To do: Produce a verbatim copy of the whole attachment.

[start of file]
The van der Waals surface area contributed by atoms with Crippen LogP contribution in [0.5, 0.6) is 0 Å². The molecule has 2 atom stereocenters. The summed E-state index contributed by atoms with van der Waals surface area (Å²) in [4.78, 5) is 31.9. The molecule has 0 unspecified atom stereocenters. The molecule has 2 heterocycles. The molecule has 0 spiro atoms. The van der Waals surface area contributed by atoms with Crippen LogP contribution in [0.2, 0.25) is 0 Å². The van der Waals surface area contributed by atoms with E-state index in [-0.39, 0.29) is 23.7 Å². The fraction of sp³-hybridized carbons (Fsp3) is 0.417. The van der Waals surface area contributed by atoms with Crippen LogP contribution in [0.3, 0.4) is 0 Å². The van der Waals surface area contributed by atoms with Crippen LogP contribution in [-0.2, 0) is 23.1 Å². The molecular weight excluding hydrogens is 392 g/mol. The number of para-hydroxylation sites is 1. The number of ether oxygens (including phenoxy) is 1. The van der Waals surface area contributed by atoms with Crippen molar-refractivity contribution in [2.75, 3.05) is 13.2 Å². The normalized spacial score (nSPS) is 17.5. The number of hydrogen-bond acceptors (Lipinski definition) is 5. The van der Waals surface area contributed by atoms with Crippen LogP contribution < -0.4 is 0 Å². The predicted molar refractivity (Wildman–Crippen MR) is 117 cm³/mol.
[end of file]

The van der Waals surface area contributed by atoms with Crippen LogP contribution in [0.5, 0.6) is 0 Å². The molecule has 2 atom stereocenters. The summed E-state index contributed by atoms with van der Waals surface area (Å²) in [4.78, 5) is 31.9. The molecule has 0 unspecified atom stereocenters. The molecule has 2 heterocycles. The molecule has 0 spiro atoms. The van der Waals surface area contributed by atoms with Crippen LogP contribution in [0.2, 0.25) is 0 Å². The van der Waals surface area contributed by atoms with E-state index in [-0.39, 0.29) is 23.7 Å². The fraction of sp³-hybridized carbons (Fsp3) is 0.417. The van der Waals surface area contributed by atoms with Crippen LogP contribution in [0.3, 0.4) is 0 Å². The van der Waals surface area contributed by atoms with Crippen LogP contribution in [-0.2, 0) is 23.1 Å². The molecular weight excluding hydrogens is 392 g/mol. The number of para-hydroxylation sites is 1. The number of ether oxygens (including phenoxy) is 1. The van der Waals surface area contributed by atoms with Crippen molar-refractivity contribution in [2.75, 3.05) is 13.2 Å². The normalized spacial score (nSPS) is 17.5. The number of hydrogen-bond acceptors (Lipinski definition) is 5. The van der Waals surface area contributed by atoms with Crippen LogP contribution < -0.4 is 0 Å². The predicted molar refractivity (Wildman–Crippen MR) is 117 cm³/mol.